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Kaufman & Canoles, PC - Attorneys
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It often happens that a decedent who dies, domiciled in another state, owns property in Virginia. Normally the will is probated and qualification occurs in the state where the decedent was domiciled when they died.
In these instances, an authenticated copy of the will and a certificate of probate from the court of the other state may be offered for probate in the clerk's office of the proper court in Virginia. This will be sufficient for admission of the will for probate in Virginia as to personal property of the decedent.
If the purpose is to probate the will as a valid will for the disposition of real property, then in addition to meeting the authentication requirements discussed above, the will must meet the requirements for execution of a valid will in Virginia.
For example, a requirement under Virginia law for valid execution of a will is that the testator properly executes or acknowledges the will before at least 2 witnesses. If the decedent's will is executed in another state and does not meet this requirement, it may, upon proper authentication, be probated in Virginia for the purposes of disposition of personal property as discussed above, but would not meet the requirements for probate in Virginia regarding disposition of the decedent's Virginia real property.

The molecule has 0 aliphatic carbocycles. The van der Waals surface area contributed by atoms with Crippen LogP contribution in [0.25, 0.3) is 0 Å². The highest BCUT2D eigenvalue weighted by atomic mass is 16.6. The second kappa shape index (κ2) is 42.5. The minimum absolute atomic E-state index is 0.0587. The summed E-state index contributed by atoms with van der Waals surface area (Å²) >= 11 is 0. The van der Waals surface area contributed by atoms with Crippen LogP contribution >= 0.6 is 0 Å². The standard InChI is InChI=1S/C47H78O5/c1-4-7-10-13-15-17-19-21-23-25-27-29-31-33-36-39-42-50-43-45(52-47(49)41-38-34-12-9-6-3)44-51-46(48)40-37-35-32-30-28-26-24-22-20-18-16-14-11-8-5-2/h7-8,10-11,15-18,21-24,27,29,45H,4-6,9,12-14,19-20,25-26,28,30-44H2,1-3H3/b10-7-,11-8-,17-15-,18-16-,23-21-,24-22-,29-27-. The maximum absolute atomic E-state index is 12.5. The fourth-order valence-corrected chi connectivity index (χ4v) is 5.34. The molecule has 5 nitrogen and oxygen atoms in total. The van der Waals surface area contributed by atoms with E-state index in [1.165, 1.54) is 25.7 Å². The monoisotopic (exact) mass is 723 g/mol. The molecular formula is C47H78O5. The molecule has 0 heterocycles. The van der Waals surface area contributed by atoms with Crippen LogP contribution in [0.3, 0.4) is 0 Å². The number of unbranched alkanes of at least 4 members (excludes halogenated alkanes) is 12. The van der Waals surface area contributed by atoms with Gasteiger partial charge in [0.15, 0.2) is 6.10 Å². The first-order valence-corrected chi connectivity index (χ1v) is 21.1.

If the will can be properly probated in Virginia for disposition of Virginia real property, a personal representative can also qualify in Virginia in order to exercise a power of sale under the will and sell the Virginia real property, if necessary.
In such cases the personal representative must follow Virginia law regarding the administration of the Virginia property, including requirements for filing an inventory and accounts, unless applicable exceptions to such filings apply under the law.
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